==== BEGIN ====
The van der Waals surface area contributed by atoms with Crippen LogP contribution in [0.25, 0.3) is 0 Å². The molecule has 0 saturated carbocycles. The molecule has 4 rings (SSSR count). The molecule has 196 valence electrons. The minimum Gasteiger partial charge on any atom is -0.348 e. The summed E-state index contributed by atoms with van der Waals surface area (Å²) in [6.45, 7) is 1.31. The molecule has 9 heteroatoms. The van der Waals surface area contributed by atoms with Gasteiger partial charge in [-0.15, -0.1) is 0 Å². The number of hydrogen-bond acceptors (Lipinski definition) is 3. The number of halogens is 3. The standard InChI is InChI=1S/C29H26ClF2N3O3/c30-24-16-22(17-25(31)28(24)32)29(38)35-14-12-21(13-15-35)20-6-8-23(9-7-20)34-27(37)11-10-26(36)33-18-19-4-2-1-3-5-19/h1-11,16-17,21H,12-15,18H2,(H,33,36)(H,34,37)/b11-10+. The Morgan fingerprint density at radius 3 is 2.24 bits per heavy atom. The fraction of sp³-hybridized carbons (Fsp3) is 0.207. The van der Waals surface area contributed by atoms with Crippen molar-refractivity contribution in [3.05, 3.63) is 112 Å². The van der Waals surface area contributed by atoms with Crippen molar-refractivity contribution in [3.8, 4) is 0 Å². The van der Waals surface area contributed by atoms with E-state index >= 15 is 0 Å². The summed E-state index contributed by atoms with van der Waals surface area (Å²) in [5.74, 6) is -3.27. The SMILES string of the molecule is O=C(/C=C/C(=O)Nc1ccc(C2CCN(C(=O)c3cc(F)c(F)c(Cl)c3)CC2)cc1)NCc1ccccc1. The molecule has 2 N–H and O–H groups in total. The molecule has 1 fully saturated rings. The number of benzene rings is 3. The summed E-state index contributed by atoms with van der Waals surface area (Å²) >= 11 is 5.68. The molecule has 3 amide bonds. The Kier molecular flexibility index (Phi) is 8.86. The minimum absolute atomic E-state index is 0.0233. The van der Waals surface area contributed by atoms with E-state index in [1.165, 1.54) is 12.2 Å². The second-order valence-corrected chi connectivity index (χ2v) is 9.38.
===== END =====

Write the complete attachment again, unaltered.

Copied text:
The van der Waals surface area contributed by atoms with Crippen LogP contribution in [0.25, 0.3) is 0 Å². The molecule has 0 saturated carbocycles. The molecule has 4 rings (SSSR count). The molecule has 196 valence electrons. The minimum Gasteiger partial charge on any atom is -0.348 e. The summed E-state index contributed by atoms with van der Waals surface area (Å²) in [6.45, 7) is 1.31. The molecule has 9 heteroatoms. The van der Waals surface area contributed by atoms with Gasteiger partial charge in [-0.15, -0.1) is 0 Å². The number of hydrogen-bond acceptors (Lipinski definition) is 3. The number of halogens is 3. The standard InChI is InChI=1S/C29H26ClF2N3O3/c30-24-16-22(17-25(31)28(24)32)29(38)35-14-12-21(13-15-35)20-6-8-23(9-7-20)34-27(37)11-10-26(36)33-18-19-4-2-1-3-5-19/h1-11,16-17,21H,12-15,18H2,(H,33,36)(H,34,37)/b11-10+. The Morgan fingerprint density at radius 3 is 2.24 bits per heavy atom. The fraction of sp³-hybridized carbons (Fsp3) is 0.207. The van der Waals surface area contributed by atoms with Crippen molar-refractivity contribution in [3.05, 3.63) is 112 Å². The van der Waals surface area contributed by atoms with Crippen molar-refractivity contribution in [3.8, 4) is 0 Å². The van der Waals surface area contributed by atoms with E-state index >= 15 is 0 Å². The summed E-state index contributed by atoms with van der Waals surface area (Å²) in [5.74, 6) is -3.27. The SMILES string of the molecule is O=C(/C=C/C(=O)Nc1ccc(C2CCN(C(=O)c3cc(F)c(F)c(Cl)c3)CC2)cc1)NCc1ccccc1. The molecule has 2 N–H and O–H groups in total. The molecule has 1 fully saturated rings. The number of benzene rings is 3. The summed E-state index contributed by atoms with van der Waals surface area (Å²) >= 11 is 5.68. The molecule has 3 amide bonds. The Kier molecular flexibility index (Phi) is 8.86. The minimum absolute atomic E-state index is 0.0233. The van der Waals surface area contributed by atoms with E-state index in [1.165, 1.54) is 12.2 Å². The second-order valence-corrected chi connectivity index (χ2v) is 9.38.